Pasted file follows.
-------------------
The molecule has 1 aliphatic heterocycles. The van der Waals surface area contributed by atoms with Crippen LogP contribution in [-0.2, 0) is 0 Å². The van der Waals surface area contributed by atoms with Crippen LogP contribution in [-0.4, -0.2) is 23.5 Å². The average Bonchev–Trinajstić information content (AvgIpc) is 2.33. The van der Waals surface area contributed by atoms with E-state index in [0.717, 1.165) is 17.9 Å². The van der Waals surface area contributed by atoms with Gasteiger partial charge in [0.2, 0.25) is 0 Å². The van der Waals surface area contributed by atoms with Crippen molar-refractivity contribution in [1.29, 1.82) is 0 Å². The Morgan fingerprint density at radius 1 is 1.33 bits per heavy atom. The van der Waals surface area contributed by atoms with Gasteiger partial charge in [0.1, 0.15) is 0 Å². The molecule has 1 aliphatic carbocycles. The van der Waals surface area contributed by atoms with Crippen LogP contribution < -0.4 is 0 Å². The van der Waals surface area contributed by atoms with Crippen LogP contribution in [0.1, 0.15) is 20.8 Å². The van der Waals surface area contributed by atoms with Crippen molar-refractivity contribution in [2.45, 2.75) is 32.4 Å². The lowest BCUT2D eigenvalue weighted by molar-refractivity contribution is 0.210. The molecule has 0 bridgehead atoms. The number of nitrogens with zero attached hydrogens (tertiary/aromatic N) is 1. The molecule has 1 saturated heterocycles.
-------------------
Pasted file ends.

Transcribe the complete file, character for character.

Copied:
The molecule has 1 aliphatic heterocycles. The van der Waals surface area contributed by atoms with Crippen LogP contribution in [-0.2, 0) is 0 Å². The van der Waals surface area contributed by atoms with Crippen LogP contribution in [-0.4, -0.2) is 23.5 Å². The average Bonchev–Trinajstić information content (AvgIpc) is 2.33. The van der Waals surface area contributed by atoms with E-state index in [0.717, 1.165) is 17.9 Å². The van der Waals surface area contributed by atoms with Gasteiger partial charge in [0.2, 0.25) is 0 Å². The van der Waals surface area contributed by atoms with Crippen molar-refractivity contribution in [1.29, 1.82) is 0 Å². The Morgan fingerprint density at radius 1 is 1.33 bits per heavy atom. The van der Waals surface area contributed by atoms with Gasteiger partial charge in [0.1, 0.15) is 0 Å². The molecule has 1 aliphatic carbocycles. The van der Waals surface area contributed by atoms with Crippen LogP contribution < -0.4 is 0 Å². The van der Waals surface area contributed by atoms with Crippen LogP contribution in [0.1, 0.15) is 20.8 Å². The van der Waals surface area contributed by atoms with Crippen molar-refractivity contribution in [2.45, 2.75) is 32.4 Å². The lowest BCUT2D eigenvalue weighted by molar-refractivity contribution is 0.210. The molecule has 0 bridgehead atoms. The number of nitrogens with zero attached hydrogens (tertiary/aromatic N) is 1. The molecule has 1 saturated heterocycles.